by Sandra Bissex
Do you remember having days of breaking everything mechanical you touched? For me, May 11, 2006 was one of those days. First thing in the morning my cell phone flashed a message that it needed service. As it is my only phone, I immediately planned a trip to Burlington to my cell phone's doctor. On the way I stopped at a rest area for coffee. Turning off the car engine, I suddenly saw lots of steam seeping out from under the hood of the car; a real "gee whiz" scene nobody wants to see. I decided to open the hood to see exactly where the steam was coming from. The steam seemed to increase and was rising in billows. Along the top of the radiator was a seam oozing extremely hot greenish yellow radiator fluid.
Stupefied, I stood there looking at my car's sick radiator sizzling and steaming. It was clear I was going nowhere fast. Suddenly two men materialized and began talking about the need to pour cold water into the radiator to cool it down. They bustled inside and talked the attendant into giving them a bucket filled with cold water. They hustled back outside, gingerly removed the cap of the radiator and heroically began pouring the water into the radiator. Mission accomplished, the two men continued on their journey. I called AAA for the car to be towed to a nearby garage for repair. By the end of the day, the car had a new radiator and seemed to run smoothly, and the cell phone received its repairs too.
Two days later our family took the car on a
trip to Maine. Upon driving into the hotel parking lot and turning off the
engine, there was a repeat of Thursday's steaming radiator scene. To shorten
this long story, this time the car's diagnosis was that its engine was in Big
Trouble. I called Auto Craftsmen for their input on the situation. They asked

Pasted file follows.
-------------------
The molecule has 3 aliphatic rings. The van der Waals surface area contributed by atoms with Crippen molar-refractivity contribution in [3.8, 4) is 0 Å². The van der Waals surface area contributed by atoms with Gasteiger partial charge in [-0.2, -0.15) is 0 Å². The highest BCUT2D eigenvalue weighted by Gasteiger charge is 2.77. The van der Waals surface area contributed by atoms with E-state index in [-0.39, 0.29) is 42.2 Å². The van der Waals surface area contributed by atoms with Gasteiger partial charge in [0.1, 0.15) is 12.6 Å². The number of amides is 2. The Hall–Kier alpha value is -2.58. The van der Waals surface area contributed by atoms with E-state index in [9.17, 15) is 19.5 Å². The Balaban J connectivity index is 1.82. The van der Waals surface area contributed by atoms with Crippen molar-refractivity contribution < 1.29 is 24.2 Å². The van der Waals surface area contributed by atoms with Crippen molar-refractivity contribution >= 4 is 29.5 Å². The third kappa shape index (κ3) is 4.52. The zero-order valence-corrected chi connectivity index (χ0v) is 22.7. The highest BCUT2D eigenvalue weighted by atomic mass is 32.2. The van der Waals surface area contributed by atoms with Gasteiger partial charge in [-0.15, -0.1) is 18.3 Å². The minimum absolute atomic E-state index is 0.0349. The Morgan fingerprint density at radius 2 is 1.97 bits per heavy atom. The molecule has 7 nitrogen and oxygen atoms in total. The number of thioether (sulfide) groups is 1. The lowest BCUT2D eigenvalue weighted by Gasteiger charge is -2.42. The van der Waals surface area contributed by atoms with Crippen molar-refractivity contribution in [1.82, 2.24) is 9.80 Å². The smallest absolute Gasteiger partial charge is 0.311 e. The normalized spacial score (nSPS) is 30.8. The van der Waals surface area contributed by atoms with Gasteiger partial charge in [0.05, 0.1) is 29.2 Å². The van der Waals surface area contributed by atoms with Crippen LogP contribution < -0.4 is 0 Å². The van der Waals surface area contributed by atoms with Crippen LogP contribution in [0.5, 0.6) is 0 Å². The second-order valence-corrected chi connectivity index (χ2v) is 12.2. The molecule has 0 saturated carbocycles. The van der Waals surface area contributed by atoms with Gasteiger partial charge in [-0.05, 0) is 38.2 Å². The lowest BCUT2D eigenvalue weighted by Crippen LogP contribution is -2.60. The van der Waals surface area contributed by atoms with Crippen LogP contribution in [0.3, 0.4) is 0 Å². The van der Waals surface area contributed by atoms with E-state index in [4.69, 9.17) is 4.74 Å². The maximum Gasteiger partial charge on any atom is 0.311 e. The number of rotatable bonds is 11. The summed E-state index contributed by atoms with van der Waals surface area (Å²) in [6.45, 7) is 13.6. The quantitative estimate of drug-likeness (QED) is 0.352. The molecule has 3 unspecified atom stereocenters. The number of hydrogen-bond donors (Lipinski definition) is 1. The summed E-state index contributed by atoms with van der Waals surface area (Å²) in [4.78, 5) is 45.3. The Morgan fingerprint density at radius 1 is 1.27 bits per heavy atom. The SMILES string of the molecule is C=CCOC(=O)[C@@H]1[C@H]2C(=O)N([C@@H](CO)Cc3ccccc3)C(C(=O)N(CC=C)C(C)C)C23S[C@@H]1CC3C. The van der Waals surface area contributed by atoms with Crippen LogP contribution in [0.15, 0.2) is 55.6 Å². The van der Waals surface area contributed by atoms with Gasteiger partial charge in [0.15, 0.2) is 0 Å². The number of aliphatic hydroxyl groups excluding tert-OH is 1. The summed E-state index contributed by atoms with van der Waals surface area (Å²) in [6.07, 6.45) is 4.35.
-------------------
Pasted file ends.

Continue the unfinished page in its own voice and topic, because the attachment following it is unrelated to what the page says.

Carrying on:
for the whole story from the beginning. When I told them about the two men
pouring the cold water into the radiator in Williston, They said, "When a car
radiator is overheating, give it an hour or two to cool down. NEVER pour cold
water into an overheated car radiator because the sudden change in temperature
will crack gaskets in the engine."
And now, dear readers, we know what NOT to do with overheated, sizzling and steaming car radiators. The bottom line is that replacing a car engine, or part of a car engine can be well over $1000. This is on top of the $300 plus for the new radiator. Now...where are those two men when I really need them...with their checkbooks?
About Sandra Bissex:
Sandra Bissex is a bi-coastal grandmother, living in Montpelier, Vermont for 6 months and southern California for 6 months a year. Her two Heller sons and their families live in San Diego; hery Bissex step-family lives in the Northeast. She is having an art exhibition in the Vermont Governor's Office in August or September of 2007. After the 1994 vehicle died in Maine, she donated it and decided not own another car while living in Montpelier, Vermont.
About a month after her car died, a second-hand two-seat electric GemCar was for sale in Montpelier. Top speed is 25 MPH in a GemCar. It seemed to be a relatively inexpensive solution for getting around Montpelier where the speed limit is 25 MPH. A few times a month if and when she want to do things outside Montpelier, Sandra rents a car or rides with friends and contributes to the cost of their gas. For lots more info on Gem Cars go to www.gemcar.com.